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Research Article  |   January 1980
Representational and Nonrepresentational Gestures in Boys with Learning Disabilities
Author Affiliations
  • Sharon A. Cermak, M.S., OTR, is an Assistant Professor in Occupational Therapy at Sargent College, Boston University, and a doctoral candidate in Special Education at Boston University
  • Wendy Coster, M.S.O.T., OTR, works with emotionally disturbed children with sensory-integrative dysfunction at The Norfolk Clinical Children’s Center and in private practice
  • Charles Drake, Ed.D., is founder and headmaster of Landmark School for Children with Learning Disabilities. He is also an Associate Professor at Sargent College
Article Information
Learning Disabilities / Features
Research Article   |   January 1980
Representational and Nonrepresentational Gestures in Boys with Learning Disabilities
American Journal of Occupational Therapy, January 1980, Vol. 34, 19-26. doi:10.5014/ajot.34.1.19
American Journal of Occupational Therapy, January 1980, Vol. 34, 19-26. doi:10.5014/ajot.34.1.19
Abstract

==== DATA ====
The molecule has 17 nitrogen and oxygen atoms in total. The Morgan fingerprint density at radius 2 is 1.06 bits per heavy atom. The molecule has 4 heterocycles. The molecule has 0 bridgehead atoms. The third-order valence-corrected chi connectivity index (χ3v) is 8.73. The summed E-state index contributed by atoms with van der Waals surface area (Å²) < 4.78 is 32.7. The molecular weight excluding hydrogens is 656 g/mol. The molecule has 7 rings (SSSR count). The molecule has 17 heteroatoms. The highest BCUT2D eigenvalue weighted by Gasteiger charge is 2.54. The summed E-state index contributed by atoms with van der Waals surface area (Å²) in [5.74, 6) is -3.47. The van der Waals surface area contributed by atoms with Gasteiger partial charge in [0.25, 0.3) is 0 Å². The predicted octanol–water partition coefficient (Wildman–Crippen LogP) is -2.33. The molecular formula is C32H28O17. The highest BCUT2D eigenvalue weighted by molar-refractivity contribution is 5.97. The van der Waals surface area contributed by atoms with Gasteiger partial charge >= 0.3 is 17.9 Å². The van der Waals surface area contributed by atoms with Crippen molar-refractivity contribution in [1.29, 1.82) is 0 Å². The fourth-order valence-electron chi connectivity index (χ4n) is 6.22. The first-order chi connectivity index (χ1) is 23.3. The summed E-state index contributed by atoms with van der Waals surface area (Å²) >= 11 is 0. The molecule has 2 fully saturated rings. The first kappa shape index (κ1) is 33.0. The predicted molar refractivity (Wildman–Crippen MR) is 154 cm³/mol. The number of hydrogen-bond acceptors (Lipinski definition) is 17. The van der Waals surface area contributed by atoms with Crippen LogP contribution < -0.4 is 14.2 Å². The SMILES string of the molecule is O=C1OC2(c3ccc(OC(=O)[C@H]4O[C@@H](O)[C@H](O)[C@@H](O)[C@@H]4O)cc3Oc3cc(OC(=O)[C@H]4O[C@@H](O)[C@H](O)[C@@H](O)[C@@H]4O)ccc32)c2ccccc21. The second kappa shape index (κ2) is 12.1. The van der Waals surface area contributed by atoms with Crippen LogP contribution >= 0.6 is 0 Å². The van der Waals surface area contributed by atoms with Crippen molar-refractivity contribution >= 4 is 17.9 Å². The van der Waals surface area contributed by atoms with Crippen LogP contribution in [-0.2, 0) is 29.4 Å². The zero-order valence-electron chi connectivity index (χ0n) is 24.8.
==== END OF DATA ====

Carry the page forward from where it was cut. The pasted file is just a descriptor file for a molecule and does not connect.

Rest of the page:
This study was designed to investigate the gestural abilities of boys with learning disabilities. Eighteen boys with learning disabilities (who had a low verbal-high performance WISC profile) and 24 normal boys between the ages of 9 and 13 were given a gestural test that consisted of two sets of tasks, one requiring the symbolic representation of implement usage–on command and on imitation (representational items) and the other requiring the imitation of hand positions (nonrepresentational items). The items were classified according to place of action as either on-self or away-from-self. The results indicated that the learning-disabled subjects performed at a significantly lower level than the normal control group on the gestural representation tasks. There was a significant difference between instruction (command vs. imitation) and between place of action (self vs. away). Further, the learning-disabled subjects made significantly more spatial errors than the control subjects on imitation of gestural representation and nonrepresentation tasks. Results are discussed in terms of the need to investigate the various parameters of praxis.